Volume #17 - 927.|
RELATIONS WITH THE SOVIET UNION AND EASTERN EUROPE
Memorandum by Assistant Under-Secretary of State for External Affairs|
March 1st, 1951|
FORTHCOMING MEETING OF THE COUNCIL OF FOREIGN MINISTERS|
Before approaching the subject of the coming Four-Power talks in the Council of Foreign Ministers, it may be worth putting on paper a few general considerations concerning negotiation with the U.S.S.R. In the present phase of the international crisis, the Western powers are attempting to follow two lines of policy simultaneously. On the one hand we are actively preparing to wage a defensive war and on the other we are still pursuing negotiations aimed at staying off such a war. The Russians, for their part, appear to be pursuing a similar double policy. While no doubt they are preparing for war, they do not seem to have entirely abandoned the hope of gaining their objectives by out-manoeuvring the West round a conference table.
2. From the point of view of the Western democracies, this duality in policy presents difficult problems and leads to inevitable and sometimes dangerous contradictions. One policy is apt to get-in the way of the other. In their attempts to arouse their peoples to a more urgent sense of the danger of the international situation, governments may heighten the very tension which they seek to mitigate by negotiation. On the other hand, by entering into negotiation, the Western governments run the risk that their populations may be lulled into the belief that the danger is past and that no great efforts or sacrifices are needed.
3. The likelihood of a false sense of security arising from negotiation with the Soviet Union is not perhaps at the moment a pressing problem. For the tension has now become so heightened between the Soviet Union and the Western world that any fruitful negotiation is almost excluded. Indeed, the real danger is that we may have passed the point at which genuine negotiation is possible. This increasing improbability of finding a basis for negotiation is in turn partly due to our appreciation of the increasing imminence of war. Questions which even a year ago might have been the subject of negotiation have now to be excluded from compromise because they are seen primarily from the strategic point of view. For example, until quite recently it might have been possible for the United States to envisage a compromise over Formosa, but at present, when the United States estimates that war with Communist China may be imminent, they are unwilling to take any chances over a strategic position which might be valuable to them in war. Similarly, on the Soviet side, there will be an increasing unwillingness to make any concession which their military advisors disapprove. When both sides are thinking in terms of an impending war, no serious progress is likely to be made in negotiation. For this reason, if negotiation is to be successful, it may have to be preceded by a relaxation in the present strained relations between the Soviet Union and the Western democracies.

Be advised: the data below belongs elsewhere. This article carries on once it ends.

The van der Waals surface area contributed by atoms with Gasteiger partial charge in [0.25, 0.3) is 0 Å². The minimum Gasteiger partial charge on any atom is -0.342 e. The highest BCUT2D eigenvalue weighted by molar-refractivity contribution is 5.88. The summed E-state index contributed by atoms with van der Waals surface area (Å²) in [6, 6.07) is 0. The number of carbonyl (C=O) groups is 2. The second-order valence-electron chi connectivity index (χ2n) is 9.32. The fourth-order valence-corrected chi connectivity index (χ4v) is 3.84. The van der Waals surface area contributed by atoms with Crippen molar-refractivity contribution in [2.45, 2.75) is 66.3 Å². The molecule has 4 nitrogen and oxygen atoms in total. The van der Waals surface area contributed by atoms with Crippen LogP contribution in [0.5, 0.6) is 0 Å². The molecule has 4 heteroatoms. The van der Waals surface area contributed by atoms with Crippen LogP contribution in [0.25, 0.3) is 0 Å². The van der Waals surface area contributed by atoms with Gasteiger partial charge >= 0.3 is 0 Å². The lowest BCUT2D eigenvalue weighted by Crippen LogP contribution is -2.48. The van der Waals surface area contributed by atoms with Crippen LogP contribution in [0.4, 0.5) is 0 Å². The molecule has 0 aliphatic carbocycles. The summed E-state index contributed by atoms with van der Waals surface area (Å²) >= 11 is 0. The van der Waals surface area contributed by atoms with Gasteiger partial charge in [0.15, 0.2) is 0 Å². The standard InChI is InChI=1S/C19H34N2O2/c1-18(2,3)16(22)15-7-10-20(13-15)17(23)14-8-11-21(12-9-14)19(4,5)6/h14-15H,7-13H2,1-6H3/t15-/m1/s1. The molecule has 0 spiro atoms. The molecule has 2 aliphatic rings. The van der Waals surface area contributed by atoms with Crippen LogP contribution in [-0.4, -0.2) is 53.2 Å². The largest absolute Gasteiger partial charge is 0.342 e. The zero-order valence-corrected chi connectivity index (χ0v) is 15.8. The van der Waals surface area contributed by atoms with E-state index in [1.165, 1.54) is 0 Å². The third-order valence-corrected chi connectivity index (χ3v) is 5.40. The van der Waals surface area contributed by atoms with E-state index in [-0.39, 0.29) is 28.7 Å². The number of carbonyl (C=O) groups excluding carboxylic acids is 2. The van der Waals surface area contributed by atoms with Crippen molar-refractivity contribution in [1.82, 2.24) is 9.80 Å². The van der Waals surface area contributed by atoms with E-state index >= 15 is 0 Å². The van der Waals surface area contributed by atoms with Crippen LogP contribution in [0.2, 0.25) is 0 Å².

4. This pessimistic estimate of the possibility of successful negotiation at the present time may not apply in full measure to negotiation with China over Far Eastern problems. There, other considerations are involved - in particular, the possibility that Peking may have interests opposed to those of the Krendin. It is applicable primarily to negotiation with the Soviet Union over European problems.
5. Apart from negotiations limited either to the Far East on the one hand or to Europe on the other, there are from time to time suggestions that there should be negotiations on the world situation at the highest level - i.e., Truman- Stalin-Attlee talks. Such talks would probably be sterile or even dangerous at the present time. They might be contemplated in one of two sets of circumstances. First, they might take place in the unlikely event that preliminary negotiations with Peking over the Far East or over Europe in the Council of Foreign Ministers had attained a certain measure of success, so that the international tension was relaxed and the ground prepared for a top-level review of the world situation. Even in that event the principle should be steadily maintained that Far Eastern questions should not be discussed with the Soviet Union in the absence of Communist China. Otherwise the Soviet Union would speak for China, thereby increasing the dependency of Communist China on the U.S.S.R.
6. Alternatively, top level meetings might result from an evident and immediate threat of war - e.g., an East German attack on Berlin or a satellite attack on Yugoslavia. There might be widespread public support in the West for a last gasp attempt at direct negotiation with Stalin. It is highly unlikely that a negotiation in such an atmosphere would be productive.
7. To turn from the hypothetical consideration of negotiations with the Soviet Union, the United Kingdom, the United States and France are faced with the early prospect of negotiation over European problems with the Soviet Union in the Council of Foreign Ministers. The chief purpose of this paper is to attempt some estimate of the objectives of the Soviet Union and the Western powers in entering upon this negotiation and the possibility of achieving a successful compromise.